Scientists tout major implications for treatment of humans with world-first study
Scientists have made a major breakthrough in the cure for deafness by restoring the hearing of deaf gerbils using human stem cells.
The technique, which is the first to use stem cells to treat deafness, could one day benefit hundreds of thousands of sufferers.
Researchers from the University of Sheffield were able to turn human embryonic stem cells into ear cells, which were then transplanted into the inner ear of gerbils that had been made deaf. On average, the deaf gerbils' hearing improved by 46 per cent, which in a human would mean the difference between not hearing a truck passing by, and being able to conduct a conversation at an indoor volume, the researchers said.
The gerbils, which were used because of the similarity between their hearing range and that of humans, underwent chemically-induced damage to one ear. Around 50,000 inner ear nerve cells were then implanted via a small incision behind the ear and a hole drilled into the base of the cochlea.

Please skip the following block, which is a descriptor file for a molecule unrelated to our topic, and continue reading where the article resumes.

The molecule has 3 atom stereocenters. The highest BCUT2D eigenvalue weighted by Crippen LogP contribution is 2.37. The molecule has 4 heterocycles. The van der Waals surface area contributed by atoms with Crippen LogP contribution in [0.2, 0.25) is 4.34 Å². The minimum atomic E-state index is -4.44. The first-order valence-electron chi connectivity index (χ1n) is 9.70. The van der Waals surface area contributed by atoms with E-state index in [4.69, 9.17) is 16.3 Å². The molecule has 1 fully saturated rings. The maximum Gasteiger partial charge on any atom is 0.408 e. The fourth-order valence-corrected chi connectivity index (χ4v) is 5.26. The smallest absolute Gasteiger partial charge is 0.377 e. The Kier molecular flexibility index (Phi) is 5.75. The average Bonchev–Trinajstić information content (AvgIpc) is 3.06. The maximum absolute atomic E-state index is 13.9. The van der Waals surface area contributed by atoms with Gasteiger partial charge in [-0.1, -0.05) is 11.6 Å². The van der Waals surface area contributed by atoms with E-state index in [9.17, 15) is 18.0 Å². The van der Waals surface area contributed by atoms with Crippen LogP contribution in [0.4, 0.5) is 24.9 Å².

The technique could be used to cure a form of deafness known as auditory neuropathy, characterised by damage to the cochlear nerve, which links the inner ear to the brain. As many as 15 per cent of hearing problems are understood to be associated with auditory neuropathy, which is usually genetic but can also be exacerbated by factors such as noise exposure and jaundice at birth.
"This is an important step forward," said Dr Marcelo Rivolta, who lead the study. "We now have a method to produce human cochlear sensory cells that we could use to develop new drugs and treatments, and to study the function of genes. And more importantly, we have the proof-of-concept that human stem cells could be used to repair the damaged ear."